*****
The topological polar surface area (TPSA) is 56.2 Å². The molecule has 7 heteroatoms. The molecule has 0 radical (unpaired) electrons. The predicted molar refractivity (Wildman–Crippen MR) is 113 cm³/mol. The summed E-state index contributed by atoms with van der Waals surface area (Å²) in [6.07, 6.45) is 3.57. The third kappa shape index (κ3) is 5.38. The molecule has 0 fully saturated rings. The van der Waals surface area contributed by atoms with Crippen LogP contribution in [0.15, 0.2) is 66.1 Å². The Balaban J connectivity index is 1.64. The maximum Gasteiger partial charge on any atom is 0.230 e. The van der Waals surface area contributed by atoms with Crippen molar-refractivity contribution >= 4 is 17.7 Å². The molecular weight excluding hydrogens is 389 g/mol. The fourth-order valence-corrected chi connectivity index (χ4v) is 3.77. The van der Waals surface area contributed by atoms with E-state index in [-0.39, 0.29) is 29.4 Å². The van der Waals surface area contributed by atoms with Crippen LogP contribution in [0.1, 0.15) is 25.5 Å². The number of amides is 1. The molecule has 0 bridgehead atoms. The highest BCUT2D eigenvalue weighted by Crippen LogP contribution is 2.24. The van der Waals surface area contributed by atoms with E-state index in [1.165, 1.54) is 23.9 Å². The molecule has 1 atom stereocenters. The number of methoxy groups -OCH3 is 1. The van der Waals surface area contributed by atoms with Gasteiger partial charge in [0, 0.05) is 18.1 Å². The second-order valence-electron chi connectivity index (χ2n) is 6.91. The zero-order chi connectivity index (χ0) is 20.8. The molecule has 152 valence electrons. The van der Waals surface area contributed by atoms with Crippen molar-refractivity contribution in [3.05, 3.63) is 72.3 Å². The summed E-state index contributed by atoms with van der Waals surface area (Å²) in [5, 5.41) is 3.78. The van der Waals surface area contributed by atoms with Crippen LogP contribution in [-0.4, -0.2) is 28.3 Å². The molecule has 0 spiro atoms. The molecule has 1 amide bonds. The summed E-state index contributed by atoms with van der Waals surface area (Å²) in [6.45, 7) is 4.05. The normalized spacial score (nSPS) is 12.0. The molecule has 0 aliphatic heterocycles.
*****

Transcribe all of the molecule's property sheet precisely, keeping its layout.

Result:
The topological polar surface area (TPSA) is 56.2 Å². The molecule has 7 heteroatoms. The molecule has 0 radical (unpaired) electrons. The predicted molar refractivity (Wildman–Crippen MR) is 113 cm³/mol. The summed E-state index contributed by atoms with van der Waals surface area (Å²) in [6.07, 6.45) is 3.57. The third kappa shape index (κ3) is 5.38. The molecule has 0 fully saturated rings. The van der Waals surface area contributed by atoms with Crippen LogP contribution in [0.15, 0.2) is 66.1 Å². The Balaban J connectivity index is 1.64. The maximum Gasteiger partial charge on any atom is 0.230 e. The van der Waals surface area contributed by atoms with Crippen molar-refractivity contribution >= 4 is 17.7 Å². The molecular weight excluding hydrogens is 389 g/mol. The fourth-order valence-corrected chi connectivity index (χ4v) is 3.77. The van der Waals surface area contributed by atoms with E-state index in [-0.39, 0.29) is 29.4 Å². The van der Waals surface area contributed by atoms with Crippen LogP contribution in [0.1, 0.15) is 25.5 Å². The number of amides is 1. The molecule has 0 bridgehead atoms. The highest BCUT2D eigenvalue weighted by Crippen LogP contribution is 2.24. The van der Waals surface area contributed by atoms with E-state index in [1.165, 1.54) is 23.9 Å². The molecule has 1 atom stereocenters. The number of methoxy groups -OCH3 is 1. The van der Waals surface area contributed by atoms with Gasteiger partial charge in [0, 0.05) is 18.1 Å². The second-order valence-electron chi connectivity index (χ2n) is 6.91. The zero-order chi connectivity index (χ0) is 20.8. The molecule has 152 valence electrons. The van der Waals surface area contributed by atoms with Crippen molar-refractivity contribution in [3.05, 3.63) is 72.3 Å². The summed E-state index contributed by atoms with van der Waals surface area (Å²) in [5, 5.41) is 3.78. The van der Waals surface area contributed by atoms with Crippen LogP contribution in [-0.4, -0.2) is 28.3 Å². The molecule has 0 spiro atoms. The molecule has 1 amide bonds. The summed E-state index contributed by atoms with van der Waals surface area (Å²) in [6.45, 7) is 4.05. The normalized spacial score (nSPS) is 12.0. The molecule has 0 aliphatic heterocycles.